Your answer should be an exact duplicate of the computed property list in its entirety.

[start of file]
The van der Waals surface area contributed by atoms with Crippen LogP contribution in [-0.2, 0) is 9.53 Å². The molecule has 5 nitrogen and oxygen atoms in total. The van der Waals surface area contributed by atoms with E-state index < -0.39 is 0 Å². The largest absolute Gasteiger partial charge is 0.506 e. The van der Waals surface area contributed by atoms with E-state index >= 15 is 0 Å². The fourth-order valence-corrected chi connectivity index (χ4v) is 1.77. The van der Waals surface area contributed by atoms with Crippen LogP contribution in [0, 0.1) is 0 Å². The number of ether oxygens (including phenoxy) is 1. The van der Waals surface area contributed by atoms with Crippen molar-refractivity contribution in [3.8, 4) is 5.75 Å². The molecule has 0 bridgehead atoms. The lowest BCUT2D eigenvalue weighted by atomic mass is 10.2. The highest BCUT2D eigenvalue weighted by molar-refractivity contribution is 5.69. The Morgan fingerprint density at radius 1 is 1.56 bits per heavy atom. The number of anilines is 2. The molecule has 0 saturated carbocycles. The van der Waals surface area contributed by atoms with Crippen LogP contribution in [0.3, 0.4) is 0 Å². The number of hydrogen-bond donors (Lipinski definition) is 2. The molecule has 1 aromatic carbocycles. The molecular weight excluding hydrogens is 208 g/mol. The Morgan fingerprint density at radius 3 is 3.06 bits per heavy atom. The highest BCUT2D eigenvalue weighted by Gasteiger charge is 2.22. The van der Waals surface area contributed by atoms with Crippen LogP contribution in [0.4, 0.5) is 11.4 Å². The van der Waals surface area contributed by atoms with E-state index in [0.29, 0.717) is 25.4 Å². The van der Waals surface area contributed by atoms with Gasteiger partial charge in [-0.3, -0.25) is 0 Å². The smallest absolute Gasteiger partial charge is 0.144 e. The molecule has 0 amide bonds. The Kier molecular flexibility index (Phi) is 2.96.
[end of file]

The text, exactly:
The van der Waals surface area contributed by atoms with Crippen LogP contribution in [-0.2, 0) is 9.53 Å². The molecule has 5 nitrogen and oxygen atoms in total. The van der Waals surface area contributed by atoms with E-state index < -0.39 is 0 Å². The largest absolute Gasteiger partial charge is 0.506 e. The van der Waals surface area contributed by atoms with E-state index >= 15 is 0 Å². The fourth-order valence-corrected chi connectivity index (χ4v) is 1.77. The van der Waals surface area contributed by atoms with Crippen LogP contribution in [0, 0.1) is 0 Å². The number of ether oxygens (including phenoxy) is 1. The van der Waals surface area contributed by atoms with Crippen molar-refractivity contribution in [3.8, 4) is 5.75 Å². The molecule has 0 bridgehead atoms. The lowest BCUT2D eigenvalue weighted by atomic mass is 10.2. The highest BCUT2D eigenvalue weighted by molar-refractivity contribution is 5.69. The Morgan fingerprint density at radius 1 is 1.56 bits per heavy atom. The number of anilines is 2. The molecule has 0 saturated carbocycles. The van der Waals surface area contributed by atoms with Crippen LogP contribution in [0.3, 0.4) is 0 Å². The number of hydrogen-bond donors (Lipinski definition) is 2. The molecule has 1 aromatic carbocycles. The molecular weight excluding hydrogens is 208 g/mol. The Morgan fingerprint density at radius 3 is 3.06 bits per heavy atom. The highest BCUT2D eigenvalue weighted by Gasteiger charge is 2.22. The van der Waals surface area contributed by atoms with Crippen LogP contribution in [0.4, 0.5) is 11.4 Å². The van der Waals surface area contributed by atoms with E-state index in [0.29, 0.717) is 25.4 Å². The van der Waals surface area contributed by atoms with Gasteiger partial charge in [-0.3, -0.25) is 0 Å². The smallest absolute Gasteiger partial charge is 0.144 e. The molecule has 0 amide bonds. The Kier molecular flexibility index (Phi) is 2.96.